Defendant also contends that County Court should not have granted the People's motion pursuant to CPL 240.40 (2) (b) (v) to compel the production of a DNA sample via a buccal swab test. The motion was supported by a State Police forensic report that DNA was present on a knife, eyeglasses and certain items of clothing - including a black hooded sweatshirt - that were found outside of the PSB. After defendant refused to submit to the buccal swab, County Court issued an order authorizing the use of reasonable force to obtain a sample, but the People decided that rather than risk injury to defendant or the correction officers, they would not use such force and no DNA evidence was obtained. Rather, County Court permitted the People to introduce evidence of defendant's refusal to provide DNA evidence and provided a corresponding consciousness of guilt charge to the jury.

         Initially, we agree with County Court's finding that the People established both a clear indication that material evidence would be found and, in light of the indictment, the requisite probable cause for the order (see Matter of Abe A., 56 N.Y.2d 288, 291 [1982]; People v Roshia, 133 A.D.3d 1029, 1030 [2015], affd 28 N.Y.3d 989');">28 N.Y.3d 989 [2016]). We recognize, however, that the People's motion was not made within 45 days of the arraignment and was thus untimely under the time constraints for discovery motions set forth in CPL 240.90 (1). Defendant was arraigned on December 24, 2013. The People received the forensic report identifying various items for possible DNA testing on February 6, 2014, within the statutory 45-day period, but they did not file a motion to compel a DNA sample until April 2, 2014. While the People failed to show good cause for the delay, there has been no showing of any prejudice to defendant from the delay itself (see People v Ruffell, 55 A.D.3d 1271, 1271-1272 [2008], lv denied 11 N.Y.3d 900');">11 N.Y.3d 900 [2008]; People v Lewis, 44 A.D.3d 422, 422-423 [2007], lv denied 9 N.Y.3d 1035');">9 N.Y.3d 1035 [2008]). In our view, the court erred in failing to deny the People's motion as untimely, but that timing error did not so infringe upon any constitutional right as to compel preclusion of the evidence concerning defendant's refusal to provide a DNA sample (see People v Patterson, 78 N.Y.2d 711, 716-717 [1991]; People v Finkle, 192 A.D.2d 783, 787-788 [1993], lv denied 82 N.Y.2d 753');">82 N.Y.2d 753 [1993]). The short delay in making the motion has no bearing on the People's underlying entitlement to a DNA sample and no relevance to the determination of defendant's guilt or innocence.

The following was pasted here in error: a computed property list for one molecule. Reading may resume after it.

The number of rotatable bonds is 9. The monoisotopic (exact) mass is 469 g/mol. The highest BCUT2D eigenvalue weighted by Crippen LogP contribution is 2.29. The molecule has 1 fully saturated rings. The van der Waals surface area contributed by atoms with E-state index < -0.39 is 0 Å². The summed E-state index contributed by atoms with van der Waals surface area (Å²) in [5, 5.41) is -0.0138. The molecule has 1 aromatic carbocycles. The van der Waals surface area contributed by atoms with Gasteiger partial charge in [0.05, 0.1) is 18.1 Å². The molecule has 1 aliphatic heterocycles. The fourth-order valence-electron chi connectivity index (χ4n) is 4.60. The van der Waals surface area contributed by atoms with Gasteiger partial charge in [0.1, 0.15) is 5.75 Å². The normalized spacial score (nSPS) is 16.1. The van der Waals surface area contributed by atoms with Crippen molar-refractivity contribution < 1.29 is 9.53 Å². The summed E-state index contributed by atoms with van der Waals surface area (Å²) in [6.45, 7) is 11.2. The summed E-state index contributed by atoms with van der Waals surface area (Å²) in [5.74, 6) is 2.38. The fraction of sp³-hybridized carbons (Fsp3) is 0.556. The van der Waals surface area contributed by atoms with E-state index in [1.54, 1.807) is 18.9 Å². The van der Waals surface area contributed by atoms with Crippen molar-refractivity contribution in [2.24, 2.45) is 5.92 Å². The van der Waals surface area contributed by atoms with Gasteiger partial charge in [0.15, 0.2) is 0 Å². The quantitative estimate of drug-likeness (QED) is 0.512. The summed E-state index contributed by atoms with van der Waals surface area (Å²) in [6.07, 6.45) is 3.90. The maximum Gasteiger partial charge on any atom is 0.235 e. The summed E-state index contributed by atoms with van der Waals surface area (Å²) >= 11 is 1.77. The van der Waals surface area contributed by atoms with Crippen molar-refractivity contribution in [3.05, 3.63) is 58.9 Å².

Further, given the totality of the evidence, there was no significant probability that the jury would have acquitted defendant had the evidence of his refusals not been admitted (see People v Finkle, 192 A.D.2d at 788). As indicated above, Scott's testimony placed defendant near the crime scene. The café supervisor, who was the victim of the robbery, testified that defendant worked at the café but had recently been dismissed. Another witness who attempted to stop the perpetrator from leaving the scene positively identified defendant as the robber. A search of defendant's person revealed $121 - 101 $1 bills and one $20 bill. Finally, defendant also made a phone call from the jail acknowledging that he had made a mistake, "real bad and I'm going ...